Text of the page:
Posted on Sunday, May 14, 2006 - 01:50 am:   Edit Post Delete Post    Move Post (Moderator/Admin Only)

His feet were not getting clubby, but we had concerns about him being up on his toes still at 30 days old so took him to the vet and th surgeon said he was contracted, he said there was a few other things we could do but he could not guarantee the outcome, he said we could do the surgery and he was sure the front feet would be back to normal. He said we couldnot wait to long, the longer we wait the less likly he was to be 100% normal so we did the surgery. Took him in the other day for his 2 week checkup and the surgeon was very happy with the results. He said we would not notice anything and that he would not be limited in any performance, that if he does not make it to a dressage horse it will not be cause of the surgery.

here are the pics from today
http://www.avalanchefriesians.com/5-13-06/index.html

and from last week, 5 days after surgery out playing with his mom
http://www.avalanchefriesians.com/5-7-06/index.html

He will be 2 months old on the 20th.
 

Heather Kutyba
Breeding Stock
Username: Heatherck11

Post Number: 217
Registered: 01-2006
Posted on Sunday, May 14, 2006 - 02:18 pm:   Edit Post Delete Post    Move Post (Moderator/Admin Only)

Hope,
:-)
Your vet is right. If he doesn't make it in the dressage world, it's not because of the surgery....it's because the dressage world would have to be BLIND!
He is a glorious colt, and stunning to 'watch' in the photos. Dressage folks around here would be chomping at the bit to get one like him!
You have no idea how much better you've made me feel about this ordeal.
This morning, I'm looking at my colt and wondering...as mild as he is...I hate to do it, but I hate even more to wait.
Your colt has obviously done well, and I hope that mine follows his lead.
My biggest (as yours I'm sure as well) concern is his future performace career...since he was bred out the whaaa-zoo to be a mover and shows every indication of being that and more.
I don't want anything to get in the way.
 

Kris Moos
Breeding Stock
Username: Kris

Post Number: 761
Registered: 01-2006
Posted on Monday, May 15, 2006 - 11:32 am:   Edit Post Delete Post    Move Post (Moderator/Admin Only)

Hope
is this the same surgery that would be done to a foal with bucked knees?
 

Hope Parr
Nursing Foal
Username: Hope26us

Post Number: 16
Registered: 04-2006
Posted on Monday, May 15, 2006 - 09:56 pm:   Edit Post Delete Post    Move Post (Moderator/Admin Only)

Hi Kris,
I don't think so. If it's some leg deformity you may need casting or whatever a good vet suggest. Make sure you do it while the foal is still very young. If you wait to long then whatever is wrong will be permenent.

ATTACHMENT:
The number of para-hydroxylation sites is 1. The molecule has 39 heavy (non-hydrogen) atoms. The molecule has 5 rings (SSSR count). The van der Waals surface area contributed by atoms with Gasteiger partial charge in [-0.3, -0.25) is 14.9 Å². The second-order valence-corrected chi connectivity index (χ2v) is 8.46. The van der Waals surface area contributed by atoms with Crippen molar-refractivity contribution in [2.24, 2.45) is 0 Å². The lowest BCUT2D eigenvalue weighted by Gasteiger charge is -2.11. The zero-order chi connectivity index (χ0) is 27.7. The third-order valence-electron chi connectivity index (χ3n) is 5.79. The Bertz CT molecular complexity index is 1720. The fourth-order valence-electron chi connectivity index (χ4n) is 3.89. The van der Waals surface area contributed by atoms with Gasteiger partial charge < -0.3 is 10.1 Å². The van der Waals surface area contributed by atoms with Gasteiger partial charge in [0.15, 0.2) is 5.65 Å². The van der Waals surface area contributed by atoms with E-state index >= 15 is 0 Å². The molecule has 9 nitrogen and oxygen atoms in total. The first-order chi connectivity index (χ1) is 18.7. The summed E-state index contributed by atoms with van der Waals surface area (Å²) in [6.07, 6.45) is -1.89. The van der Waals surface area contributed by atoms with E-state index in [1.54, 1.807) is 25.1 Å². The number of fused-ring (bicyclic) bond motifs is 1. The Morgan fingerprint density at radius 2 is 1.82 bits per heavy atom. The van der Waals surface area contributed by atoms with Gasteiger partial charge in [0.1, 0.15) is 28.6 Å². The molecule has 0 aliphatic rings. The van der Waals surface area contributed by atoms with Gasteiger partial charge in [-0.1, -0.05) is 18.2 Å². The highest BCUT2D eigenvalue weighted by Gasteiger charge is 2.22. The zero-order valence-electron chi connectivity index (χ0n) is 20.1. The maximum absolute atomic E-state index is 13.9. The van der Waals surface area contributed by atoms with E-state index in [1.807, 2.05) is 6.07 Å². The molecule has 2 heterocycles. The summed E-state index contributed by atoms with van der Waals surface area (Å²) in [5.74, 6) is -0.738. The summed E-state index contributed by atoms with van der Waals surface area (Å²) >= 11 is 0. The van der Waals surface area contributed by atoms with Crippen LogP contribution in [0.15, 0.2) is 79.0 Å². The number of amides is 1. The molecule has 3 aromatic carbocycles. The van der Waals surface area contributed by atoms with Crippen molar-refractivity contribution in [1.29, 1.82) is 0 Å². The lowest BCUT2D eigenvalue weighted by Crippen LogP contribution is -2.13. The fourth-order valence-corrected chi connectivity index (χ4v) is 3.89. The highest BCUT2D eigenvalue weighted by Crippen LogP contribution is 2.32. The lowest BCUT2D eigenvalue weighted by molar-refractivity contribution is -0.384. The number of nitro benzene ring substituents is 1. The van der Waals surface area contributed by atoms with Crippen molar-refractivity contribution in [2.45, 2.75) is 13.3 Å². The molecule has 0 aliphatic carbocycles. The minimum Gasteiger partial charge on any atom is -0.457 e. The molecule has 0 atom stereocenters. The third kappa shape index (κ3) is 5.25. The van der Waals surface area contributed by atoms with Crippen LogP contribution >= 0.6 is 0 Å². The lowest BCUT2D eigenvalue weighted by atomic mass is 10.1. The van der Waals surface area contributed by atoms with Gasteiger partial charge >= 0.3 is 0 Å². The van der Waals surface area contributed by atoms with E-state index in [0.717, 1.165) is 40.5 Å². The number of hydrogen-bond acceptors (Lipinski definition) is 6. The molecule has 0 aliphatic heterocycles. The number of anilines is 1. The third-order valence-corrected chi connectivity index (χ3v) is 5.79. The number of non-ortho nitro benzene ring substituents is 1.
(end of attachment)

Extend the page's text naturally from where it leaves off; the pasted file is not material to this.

Betty Ann Sullivan
Neonate
Username: Spottedbutts

Post Number: 1
Registered: 07-2006
Posted on Thursday, July 06, 2006 - 04:17 pm:   Edit Post Delete Post    Move Post (Moderator/Admin Only)

Hi. I have been a lurker on this site for some time and have found the posts to be very helpful. I had previously read the comments regarding check surgery on foals. I have a 4 month old colt that was born with great legs but is now getting clubby. I am hoping that trimming will correct this, but with my luck and the price of hay, I doubt it! My vet is here on a regular basis, and I will have her check him on her next visit. My question is regarding the cost of the surgery? What did it cost to have this performed?
 

Heather Kutyba
Breeding Stock
Username: Heatherck11

Post Number: 258
Registered: 01-2006
Posted on Thursday, July 06, 2006 - 11:48 pm:   Edit Post Delete Post    Move Post (Moderator/Admin Only)

Hi Betty,
I got quotes from several surgeons in my area. They varied from $300-$700. I took my colt to the veterinary university and paid a little over $700 for the ck ligament sx. That included the hospitalization, anesthesia, pain medication, bandages, etc. He had another procedure done to repair the extension on his umbilical area (still had some of it there), so that tacked on quite a bit more on top in addition.
ps. if you don't get improvement soon with trimming, have the procedure done. waiting too long can lead to boney changes in the hoof.
it's a pain to do (and I had a lot of anxiety about it), but worth it to know that you are avoiding future issues.
 

Betty Ann Sullivan
Neonate
Username: Spottedbutts

Post Number: 2
Registered: 07-2006
Posted on Friday, July 07, 2006 - 03:01 pm:   Edit Post Delete Post    Move Post (Moderator/Admin Only)

Heather, thanks for the information. I stopped into the clinic last night (my vet is also my neighbor) and spoke with her about him. I have decided to bypass the trimming attempt and go straight to surgery. My colt is moving the wrong direction fast, so I am setting it up for later this month. The vet in Pilot Point does the surgery for 564 one leg, and 654 for both. This vet does the proceedure about half way down the cannon bone. I know some do the cut behind the knee, but I hear that is more difficult and costly. I really think he needs them both done but will do as the surgeon advises.
 

Heather Kutyba
Breeding Stock
Username: Heatherck11

Post Number: 259
Registered: 01-2006
Posted on Friday, July 07, 2006 - 11:03 pm:   Edit Post Delete Post    Move Post (Moderator/Admin Only)

Hi Betty,
Your quotes sound rather in line with what I got, and reasonable. I too, opted to go ahead with the surgery vs waiting...as I started noticing my colt changing in the wrong direction. He still was considered mild (worse in one foot), but I just didn't want to wait around until he got worse.